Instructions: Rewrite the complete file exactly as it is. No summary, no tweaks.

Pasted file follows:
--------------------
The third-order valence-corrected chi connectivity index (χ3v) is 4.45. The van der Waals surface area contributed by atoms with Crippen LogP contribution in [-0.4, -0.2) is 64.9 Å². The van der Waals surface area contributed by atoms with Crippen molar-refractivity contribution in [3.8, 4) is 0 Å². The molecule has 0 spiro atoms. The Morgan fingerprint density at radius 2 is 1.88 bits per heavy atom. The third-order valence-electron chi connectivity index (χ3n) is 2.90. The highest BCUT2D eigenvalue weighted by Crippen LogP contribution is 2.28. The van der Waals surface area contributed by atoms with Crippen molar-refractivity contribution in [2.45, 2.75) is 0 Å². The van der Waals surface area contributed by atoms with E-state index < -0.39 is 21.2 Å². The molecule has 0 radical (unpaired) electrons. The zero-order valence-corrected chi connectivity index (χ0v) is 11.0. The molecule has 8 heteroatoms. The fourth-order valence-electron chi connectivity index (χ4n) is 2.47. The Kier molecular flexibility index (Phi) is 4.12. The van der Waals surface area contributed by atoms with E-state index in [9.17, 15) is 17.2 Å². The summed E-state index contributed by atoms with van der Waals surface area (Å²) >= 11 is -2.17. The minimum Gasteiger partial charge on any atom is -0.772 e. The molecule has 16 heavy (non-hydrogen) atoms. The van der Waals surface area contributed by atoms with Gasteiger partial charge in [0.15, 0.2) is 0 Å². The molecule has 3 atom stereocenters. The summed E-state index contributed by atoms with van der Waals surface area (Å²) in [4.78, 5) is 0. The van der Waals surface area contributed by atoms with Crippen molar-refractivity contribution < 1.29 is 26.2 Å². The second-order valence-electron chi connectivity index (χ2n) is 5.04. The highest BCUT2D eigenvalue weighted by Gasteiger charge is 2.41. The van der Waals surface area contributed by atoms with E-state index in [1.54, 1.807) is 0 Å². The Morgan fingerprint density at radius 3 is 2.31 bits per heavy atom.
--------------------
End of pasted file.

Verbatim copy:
The third-order valence-corrected chi connectivity index (χ3v) is 4.45. The van der Waals surface area contributed by atoms with Crippen LogP contribution in [-0.4, -0.2) is 64.9 Å². The van der Waals surface area contributed by atoms with Crippen molar-refractivity contribution in [3.8, 4) is 0 Å². The molecule has 0 spiro atoms. The Morgan fingerprint density at radius 2 is 1.88 bits per heavy atom. The third-order valence-electron chi connectivity index (χ3n) is 2.90. The highest BCUT2D eigenvalue weighted by Crippen LogP contribution is 2.28. The van der Waals surface area contributed by atoms with Crippen molar-refractivity contribution in [2.45, 2.75) is 0 Å². The van der Waals surface area contributed by atoms with E-state index < -0.39 is 21.2 Å². The molecule has 0 radical (unpaired) electrons. The zero-order valence-corrected chi connectivity index (χ0v) is 11.0. The molecule has 8 heteroatoms. The fourth-order valence-electron chi connectivity index (χ4n) is 2.47. The Kier molecular flexibility index (Phi) is 4.12. The van der Waals surface area contributed by atoms with E-state index in [9.17, 15) is 17.2 Å². The summed E-state index contributed by atoms with van der Waals surface area (Å²) >= 11 is -2.17. The minimum Gasteiger partial charge on any atom is -0.772 e. The molecule has 16 heavy (non-hydrogen) atoms. The van der Waals surface area contributed by atoms with Gasteiger partial charge in [0.15, 0.2) is 0 Å². The molecule has 3 atom stereocenters. The summed E-state index contributed by atoms with van der Waals surface area (Å²) in [4.78, 5) is 0. The van der Waals surface area contributed by atoms with Crippen molar-refractivity contribution < 1.29 is 26.2 Å². The second-order valence-electron chi connectivity index (χ2n) is 5.04. The highest BCUT2D eigenvalue weighted by Gasteiger charge is 2.41. The van der Waals surface area contributed by atoms with E-state index in [1.54, 1.807) is 0 Å². The Morgan fingerprint density at radius 3 is 2.31 bits per heavy atom.